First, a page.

Yes, the mental load struggle is very real, but so is the love.
In October of this year, I sat down in a simmer of frustration to bang out a manifesto on the mental load and its unbalanced state in my own marriage. I’d gone to bed exhausted the night before, while my husband stayed up late, and he’d neglected to tidy up after dinner yet again. I was irked and needed to tell someone about it, but since I strive to avoid excoriating my husband to our friends and family, I decided that the internet could be my listening ear. The internet can be good like that.
It wasn’t long before the claps started coming, and I felt all my frustration echoed back from other women. Most of the joy of venting is found in the camaraderie of others shouting out I hear you. This is me too. Your feelings are valid. Same here. I got you, girl. The sisterhood had my back.
Then the piece was featured on Medium. Not long after, it was included in a collection. My insecure little writer’s heart was delighted and dumbfounded. Wait…people are actually reading my stuff? I’m not shouting into the void? Then the applause and comments really started rolling in. There was sympathy, skepticism, and a fair number of “GIRL, SAME,” comments. I probably shouldn’t have been surprised at the number of people who advised me to end my marriage. After all, my piece was the only window into the relationship through which others could peer. (To those who blithely proposed that I hire a cleaner: how much money do you think we have?)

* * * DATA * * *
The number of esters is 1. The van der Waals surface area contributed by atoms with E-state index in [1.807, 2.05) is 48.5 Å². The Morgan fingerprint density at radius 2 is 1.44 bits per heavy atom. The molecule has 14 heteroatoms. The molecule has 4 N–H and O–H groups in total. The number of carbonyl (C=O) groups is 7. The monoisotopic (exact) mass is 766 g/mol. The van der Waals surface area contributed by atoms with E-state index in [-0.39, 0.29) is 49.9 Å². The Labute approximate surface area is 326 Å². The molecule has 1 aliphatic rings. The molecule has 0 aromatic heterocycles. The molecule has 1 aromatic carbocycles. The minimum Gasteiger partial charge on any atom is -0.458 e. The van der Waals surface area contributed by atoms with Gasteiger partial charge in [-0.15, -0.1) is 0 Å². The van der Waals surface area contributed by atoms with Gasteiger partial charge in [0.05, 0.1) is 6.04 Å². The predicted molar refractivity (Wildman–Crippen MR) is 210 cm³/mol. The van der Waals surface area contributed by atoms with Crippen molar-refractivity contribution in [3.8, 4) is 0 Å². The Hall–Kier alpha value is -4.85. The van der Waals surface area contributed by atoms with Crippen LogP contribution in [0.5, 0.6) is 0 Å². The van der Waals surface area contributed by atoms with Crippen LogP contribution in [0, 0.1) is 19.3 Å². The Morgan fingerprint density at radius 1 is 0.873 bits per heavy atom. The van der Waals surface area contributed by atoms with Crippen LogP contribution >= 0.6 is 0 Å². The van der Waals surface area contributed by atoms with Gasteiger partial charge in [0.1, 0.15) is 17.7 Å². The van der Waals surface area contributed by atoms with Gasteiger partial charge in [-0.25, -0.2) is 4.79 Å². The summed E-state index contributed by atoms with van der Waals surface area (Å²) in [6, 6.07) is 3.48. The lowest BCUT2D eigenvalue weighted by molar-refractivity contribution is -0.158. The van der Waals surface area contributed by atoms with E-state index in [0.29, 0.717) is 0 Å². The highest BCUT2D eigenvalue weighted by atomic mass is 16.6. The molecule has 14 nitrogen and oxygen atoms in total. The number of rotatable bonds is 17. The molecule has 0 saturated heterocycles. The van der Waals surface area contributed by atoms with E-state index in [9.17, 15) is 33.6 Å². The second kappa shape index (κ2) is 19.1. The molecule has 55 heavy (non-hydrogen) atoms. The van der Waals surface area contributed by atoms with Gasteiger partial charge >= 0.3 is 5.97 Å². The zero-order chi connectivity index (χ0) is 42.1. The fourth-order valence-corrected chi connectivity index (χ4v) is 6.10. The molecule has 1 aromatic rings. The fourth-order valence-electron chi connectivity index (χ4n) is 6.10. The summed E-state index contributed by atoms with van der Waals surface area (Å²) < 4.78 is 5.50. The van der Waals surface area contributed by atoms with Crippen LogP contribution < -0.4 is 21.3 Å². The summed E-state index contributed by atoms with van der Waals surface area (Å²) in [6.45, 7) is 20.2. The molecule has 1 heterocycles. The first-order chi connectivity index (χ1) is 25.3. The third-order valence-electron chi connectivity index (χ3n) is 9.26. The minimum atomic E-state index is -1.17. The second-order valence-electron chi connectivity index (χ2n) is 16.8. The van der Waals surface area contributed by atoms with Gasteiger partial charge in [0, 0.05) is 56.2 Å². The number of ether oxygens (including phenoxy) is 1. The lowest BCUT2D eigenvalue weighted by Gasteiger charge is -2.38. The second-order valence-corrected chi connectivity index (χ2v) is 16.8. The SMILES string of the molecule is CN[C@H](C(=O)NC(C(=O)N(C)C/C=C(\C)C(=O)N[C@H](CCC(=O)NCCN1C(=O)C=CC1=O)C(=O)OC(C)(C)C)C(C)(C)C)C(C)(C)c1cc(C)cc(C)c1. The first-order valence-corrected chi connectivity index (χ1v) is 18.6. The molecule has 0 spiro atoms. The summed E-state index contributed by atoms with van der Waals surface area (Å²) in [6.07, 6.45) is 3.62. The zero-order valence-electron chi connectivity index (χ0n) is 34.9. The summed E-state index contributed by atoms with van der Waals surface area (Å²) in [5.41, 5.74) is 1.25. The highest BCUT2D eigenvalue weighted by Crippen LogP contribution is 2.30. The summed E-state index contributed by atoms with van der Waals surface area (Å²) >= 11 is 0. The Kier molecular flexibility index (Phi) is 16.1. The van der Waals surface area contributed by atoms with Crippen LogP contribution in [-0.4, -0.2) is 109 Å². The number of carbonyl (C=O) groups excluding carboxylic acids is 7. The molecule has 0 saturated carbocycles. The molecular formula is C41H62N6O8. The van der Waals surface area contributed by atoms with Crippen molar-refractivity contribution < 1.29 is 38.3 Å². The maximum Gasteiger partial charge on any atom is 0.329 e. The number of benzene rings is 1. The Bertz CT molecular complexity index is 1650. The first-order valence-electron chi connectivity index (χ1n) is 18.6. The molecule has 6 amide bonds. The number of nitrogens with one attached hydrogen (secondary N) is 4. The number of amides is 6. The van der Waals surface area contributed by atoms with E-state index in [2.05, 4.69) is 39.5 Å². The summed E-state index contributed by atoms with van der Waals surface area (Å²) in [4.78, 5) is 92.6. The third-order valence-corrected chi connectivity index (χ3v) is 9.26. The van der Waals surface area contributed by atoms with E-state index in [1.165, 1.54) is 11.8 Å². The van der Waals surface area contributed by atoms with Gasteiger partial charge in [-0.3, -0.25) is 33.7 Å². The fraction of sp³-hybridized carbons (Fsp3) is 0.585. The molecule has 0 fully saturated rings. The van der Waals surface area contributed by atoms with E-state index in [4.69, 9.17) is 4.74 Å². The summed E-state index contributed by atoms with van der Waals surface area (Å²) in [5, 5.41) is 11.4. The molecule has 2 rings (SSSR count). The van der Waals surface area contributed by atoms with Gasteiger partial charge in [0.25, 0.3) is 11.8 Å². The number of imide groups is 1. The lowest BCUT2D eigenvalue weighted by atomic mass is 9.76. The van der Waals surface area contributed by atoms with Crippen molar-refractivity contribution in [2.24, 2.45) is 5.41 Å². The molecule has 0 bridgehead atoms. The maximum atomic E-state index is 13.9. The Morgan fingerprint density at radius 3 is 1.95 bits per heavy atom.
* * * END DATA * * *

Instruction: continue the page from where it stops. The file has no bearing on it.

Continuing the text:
It was validating, but I also felt an uncomfortable stab of guilt. As I tried (and apparently failed) to make clear in the piece, my husband is a good partner. He’s my cheerleader and best friend. When I confessed a long-cherished dream of being a writer, he surprised me with a trip to the Apple store and a brand new laptop, because he wanted me to follow that dream wherever it might lead, and he wanted to be a part of any success I achieved. He’s encouraging, positive, and supportive. He is a generous lover and a really good kisser. Recently I texted him about a long and frustrating day at work, sorting through a tangle of improperly gathered data, and dreading my cold, damp bike ride back home. I walked in the door to a hot bath drawn, a glass of wine, and a tidied kitchen, all of which were the prelude to other delights of the evening. Fellas, take note: this is how you please a woman, or at least, this woman.